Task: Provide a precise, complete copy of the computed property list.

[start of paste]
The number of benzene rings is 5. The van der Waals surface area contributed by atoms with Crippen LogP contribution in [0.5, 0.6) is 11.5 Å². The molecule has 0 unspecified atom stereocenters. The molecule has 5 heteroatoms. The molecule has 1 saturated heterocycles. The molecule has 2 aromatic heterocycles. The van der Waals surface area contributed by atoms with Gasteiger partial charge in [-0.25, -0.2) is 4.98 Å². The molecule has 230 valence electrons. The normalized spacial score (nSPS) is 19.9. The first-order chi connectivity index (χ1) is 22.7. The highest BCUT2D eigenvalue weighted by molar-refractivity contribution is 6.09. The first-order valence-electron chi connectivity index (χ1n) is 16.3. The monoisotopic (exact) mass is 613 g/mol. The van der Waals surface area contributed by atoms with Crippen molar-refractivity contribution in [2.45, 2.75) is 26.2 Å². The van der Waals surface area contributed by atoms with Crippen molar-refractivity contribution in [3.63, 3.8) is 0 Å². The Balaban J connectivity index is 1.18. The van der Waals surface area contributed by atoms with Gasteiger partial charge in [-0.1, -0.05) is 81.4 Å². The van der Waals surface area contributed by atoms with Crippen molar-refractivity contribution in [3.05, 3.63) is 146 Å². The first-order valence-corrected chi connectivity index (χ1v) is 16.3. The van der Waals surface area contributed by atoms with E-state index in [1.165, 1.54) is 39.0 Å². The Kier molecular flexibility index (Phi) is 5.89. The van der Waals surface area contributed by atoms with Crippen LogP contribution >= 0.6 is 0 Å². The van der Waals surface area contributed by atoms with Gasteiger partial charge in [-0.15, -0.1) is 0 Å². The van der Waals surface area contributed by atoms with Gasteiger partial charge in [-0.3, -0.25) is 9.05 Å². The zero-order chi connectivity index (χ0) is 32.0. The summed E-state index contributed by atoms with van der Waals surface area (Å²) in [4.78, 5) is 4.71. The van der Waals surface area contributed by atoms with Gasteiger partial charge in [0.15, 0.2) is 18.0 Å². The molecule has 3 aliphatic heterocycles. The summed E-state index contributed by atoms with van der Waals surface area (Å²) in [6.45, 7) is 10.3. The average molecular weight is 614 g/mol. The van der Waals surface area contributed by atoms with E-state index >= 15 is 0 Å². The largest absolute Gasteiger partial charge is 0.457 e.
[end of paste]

The number of benzene rings is 5. The van der Waals surface area contributed by atoms with Crippen LogP contribution in [0.5, 0.6) is 11.5 Å². The molecule has 0 unspecified atom stereocenters. The molecule has 5 heteroatoms. The molecule has 1 saturated heterocycles. The molecule has 2 aromatic heterocycles. The van der Waals surface area contributed by atoms with Gasteiger partial charge in [-0.25, -0.2) is 4.98 Å². The molecule has 230 valence electrons. The normalized spacial score (nSPS) is 19.9. The first-order chi connectivity index (χ1) is 22.7. The highest BCUT2D eigenvalue weighted by molar-refractivity contribution is 6.09. The first-order valence-electron chi connectivity index (χ1n) is 16.3. The monoisotopic (exact) mass is 613 g/mol. The van der Waals surface area contributed by atoms with Crippen molar-refractivity contribution in [2.45, 2.75) is 26.2 Å². The van der Waals surface area contributed by atoms with Crippen molar-refractivity contribution in [3.63, 3.8) is 0 Å². The Balaban J connectivity index is 1.18. The van der Waals surface area contributed by atoms with Gasteiger partial charge in [-0.1, -0.05) is 81.4 Å². The van der Waals surface area contributed by atoms with Crippen molar-refractivity contribution in [3.05, 3.63) is 146 Å². The first-order valence-corrected chi connectivity index (χ1v) is 16.3. The van der Waals surface area contributed by atoms with E-state index in [1.165, 1.54) is 39.0 Å². The Kier molecular flexibility index (Phi) is 5.89. The van der Waals surface area contributed by atoms with Crippen LogP contribution >= 0.6 is 0 Å². The van der Waals surface area contributed by atoms with Gasteiger partial charge in [-0.15, -0.1) is 0 Å². The van der Waals surface area contributed by atoms with Gasteiger partial charge in [-0.3, -0.25) is 9.05 Å². The zero-order chi connectivity index (χ0) is 32.0. The summed E-state index contributed by atoms with van der Waals surface area (Å²) in [4.78, 5) is 4.71. The van der Waals surface area contributed by atoms with Gasteiger partial charge in [0.15, 0.2) is 18.0 Å². The molecule has 3 aliphatic heterocycles. The summed E-state index contributed by atoms with van der Waals surface area (Å²) in [6.45, 7) is 10.3. The average molecular weight is 614 g/mol. The van der Waals surface area contributed by atoms with E-state index >= 15 is 0 Å². The largest absolute Gasteiger partial charge is 0.457 e.